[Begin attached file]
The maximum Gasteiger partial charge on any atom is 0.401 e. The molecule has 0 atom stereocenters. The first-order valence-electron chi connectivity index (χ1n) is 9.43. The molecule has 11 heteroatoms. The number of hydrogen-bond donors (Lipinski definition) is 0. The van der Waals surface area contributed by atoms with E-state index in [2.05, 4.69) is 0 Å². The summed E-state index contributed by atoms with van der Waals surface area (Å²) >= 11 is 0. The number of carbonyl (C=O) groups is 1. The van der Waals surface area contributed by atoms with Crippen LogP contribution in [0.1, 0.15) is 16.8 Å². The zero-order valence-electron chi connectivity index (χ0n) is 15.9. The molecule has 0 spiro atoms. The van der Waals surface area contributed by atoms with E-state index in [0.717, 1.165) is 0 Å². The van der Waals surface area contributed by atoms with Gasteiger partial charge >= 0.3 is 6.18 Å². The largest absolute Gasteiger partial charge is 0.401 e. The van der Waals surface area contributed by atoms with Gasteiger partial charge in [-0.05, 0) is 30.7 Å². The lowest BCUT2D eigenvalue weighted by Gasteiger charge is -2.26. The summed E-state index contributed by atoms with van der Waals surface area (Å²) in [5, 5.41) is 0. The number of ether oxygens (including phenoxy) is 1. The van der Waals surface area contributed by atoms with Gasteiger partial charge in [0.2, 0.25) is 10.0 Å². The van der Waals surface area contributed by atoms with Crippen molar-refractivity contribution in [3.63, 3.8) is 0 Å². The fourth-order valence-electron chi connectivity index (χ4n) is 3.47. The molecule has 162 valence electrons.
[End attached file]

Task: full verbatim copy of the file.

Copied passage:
The maximum Gasteiger partial charge on any atom is 0.401 e. The molecule has 0 atom stereocenters. The first-order valence-electron chi connectivity index (χ1n) is 9.43. The molecule has 11 heteroatoms. The number of hydrogen-bond donors (Lipinski definition) is 0. The van der Waals surface area contributed by atoms with E-state index in [2.05, 4.69) is 0 Å². The summed E-state index contributed by atoms with van der Waals surface area (Å²) >= 11 is 0. The number of carbonyl (C=O) groups is 1. The van der Waals surface area contributed by atoms with Crippen LogP contribution in [0.1, 0.15) is 16.8 Å². The zero-order valence-electron chi connectivity index (χ0n) is 15.9. The molecule has 0 spiro atoms. The van der Waals surface area contributed by atoms with E-state index in [0.717, 1.165) is 0 Å². The van der Waals surface area contributed by atoms with Gasteiger partial charge >= 0.3 is 6.18 Å². The largest absolute Gasteiger partial charge is 0.401 e. The van der Waals surface area contributed by atoms with Gasteiger partial charge in [-0.05, 0) is 30.7 Å². The lowest BCUT2D eigenvalue weighted by Gasteiger charge is -2.26. The summed E-state index contributed by atoms with van der Waals surface area (Å²) in [5, 5.41) is 0. The number of ether oxygens (including phenoxy) is 1. The van der Waals surface area contributed by atoms with Gasteiger partial charge in [0.2, 0.25) is 10.0 Å². The van der Waals surface area contributed by atoms with Crippen molar-refractivity contribution in [3.63, 3.8) is 0 Å². The fourth-order valence-electron chi connectivity index (χ4n) is 3.47. The molecule has 162 valence electrons.